Many Thanks to Steve Elgar and Danik Forsman for the help with the deployment
This is an example radar image showing crossing wave trains on the shoal that extends from the south side of the inlet. We are analyzing these image sequences to see how well (or not) wave directions can be extracted and bathymetry estimated. Hope to have more soon.
I’m not sure if this is well known yet, but Argus merged images are available on the web at http://cil-www.oce.orst.edu/RIVETmerge. They are posted as they are collected and consist of snap, timex, var, bright and dark images for every 1/2 hour. The upper half of the page is rectifications for the large inlet area at 2.5 m resolution. If you continue down you will see equivalent images for the west side area at 1.0 m resolution. Click on thumbnails to see full res images. Further explanations will be posted soon (after I teach), but a nice example snap from 1100 today is attached below (with luck) – check the small scale features in very shallow water around x=-150, y = -450. Tres cool (and it looks like people are surveying based on dark image tracks).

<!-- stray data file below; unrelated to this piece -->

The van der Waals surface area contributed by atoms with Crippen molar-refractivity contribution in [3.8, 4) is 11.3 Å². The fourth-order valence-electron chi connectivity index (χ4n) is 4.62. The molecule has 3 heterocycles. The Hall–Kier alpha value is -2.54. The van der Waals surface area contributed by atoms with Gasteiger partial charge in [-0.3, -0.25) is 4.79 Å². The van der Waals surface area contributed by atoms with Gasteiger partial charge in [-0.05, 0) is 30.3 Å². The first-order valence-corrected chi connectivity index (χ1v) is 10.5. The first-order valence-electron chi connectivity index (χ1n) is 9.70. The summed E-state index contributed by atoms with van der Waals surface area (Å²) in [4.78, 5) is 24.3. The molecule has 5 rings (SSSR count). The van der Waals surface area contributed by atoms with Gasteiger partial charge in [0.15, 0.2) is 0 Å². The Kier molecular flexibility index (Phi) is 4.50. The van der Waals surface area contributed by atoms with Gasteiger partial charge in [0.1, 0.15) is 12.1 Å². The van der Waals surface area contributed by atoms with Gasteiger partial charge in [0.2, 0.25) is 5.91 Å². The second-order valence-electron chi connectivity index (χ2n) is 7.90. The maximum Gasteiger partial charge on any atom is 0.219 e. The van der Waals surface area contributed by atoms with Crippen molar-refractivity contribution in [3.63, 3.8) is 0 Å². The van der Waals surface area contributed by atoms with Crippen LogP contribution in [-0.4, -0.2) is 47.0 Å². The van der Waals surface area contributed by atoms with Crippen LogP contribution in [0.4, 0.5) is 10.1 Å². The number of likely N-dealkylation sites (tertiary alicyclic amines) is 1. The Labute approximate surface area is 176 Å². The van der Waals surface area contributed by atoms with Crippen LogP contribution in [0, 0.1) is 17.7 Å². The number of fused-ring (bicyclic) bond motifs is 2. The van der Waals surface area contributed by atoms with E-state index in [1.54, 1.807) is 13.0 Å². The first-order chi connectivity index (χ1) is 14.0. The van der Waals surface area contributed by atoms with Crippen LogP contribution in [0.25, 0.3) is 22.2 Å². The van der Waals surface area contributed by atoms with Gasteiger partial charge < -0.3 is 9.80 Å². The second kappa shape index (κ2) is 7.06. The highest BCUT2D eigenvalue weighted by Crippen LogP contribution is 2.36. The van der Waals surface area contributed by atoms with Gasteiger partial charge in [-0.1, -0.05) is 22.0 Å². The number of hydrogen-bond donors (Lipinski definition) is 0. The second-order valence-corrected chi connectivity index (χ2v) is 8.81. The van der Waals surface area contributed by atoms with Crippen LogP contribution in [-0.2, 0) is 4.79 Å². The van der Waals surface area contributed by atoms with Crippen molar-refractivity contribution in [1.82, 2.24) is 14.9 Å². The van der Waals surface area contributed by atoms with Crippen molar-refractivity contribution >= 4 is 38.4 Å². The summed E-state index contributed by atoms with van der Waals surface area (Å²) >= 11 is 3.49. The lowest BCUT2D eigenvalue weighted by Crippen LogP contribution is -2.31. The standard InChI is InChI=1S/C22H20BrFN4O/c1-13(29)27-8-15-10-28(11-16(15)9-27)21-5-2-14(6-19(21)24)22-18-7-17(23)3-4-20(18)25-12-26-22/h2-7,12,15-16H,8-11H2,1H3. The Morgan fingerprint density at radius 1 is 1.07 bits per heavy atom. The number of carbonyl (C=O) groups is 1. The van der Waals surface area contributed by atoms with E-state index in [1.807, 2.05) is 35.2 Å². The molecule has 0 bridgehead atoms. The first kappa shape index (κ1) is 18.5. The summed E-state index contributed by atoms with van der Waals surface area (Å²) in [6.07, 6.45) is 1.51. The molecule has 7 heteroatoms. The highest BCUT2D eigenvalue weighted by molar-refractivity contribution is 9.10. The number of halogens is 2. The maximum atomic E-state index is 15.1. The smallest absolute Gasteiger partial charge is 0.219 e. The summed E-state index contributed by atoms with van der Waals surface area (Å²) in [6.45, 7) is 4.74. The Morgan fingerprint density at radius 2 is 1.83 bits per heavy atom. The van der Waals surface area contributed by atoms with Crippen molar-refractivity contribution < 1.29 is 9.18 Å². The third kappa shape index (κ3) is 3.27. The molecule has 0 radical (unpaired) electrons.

Here are some photographs of the New River Inlet plume that were taken during the morning low tide on Wednesday, May 2 (low tide was 10:49 EDT) form the APL-UW Cessna 172. These photographs were taken between 10:30 and 11:00 EDT. Multiple lobes of the plume may indicate flow through different channels in the inlet. A secondary plume characterized by a darker color (e.g., forth photograph) was visible during this time, possibly indicating a source of sediment from further upstream.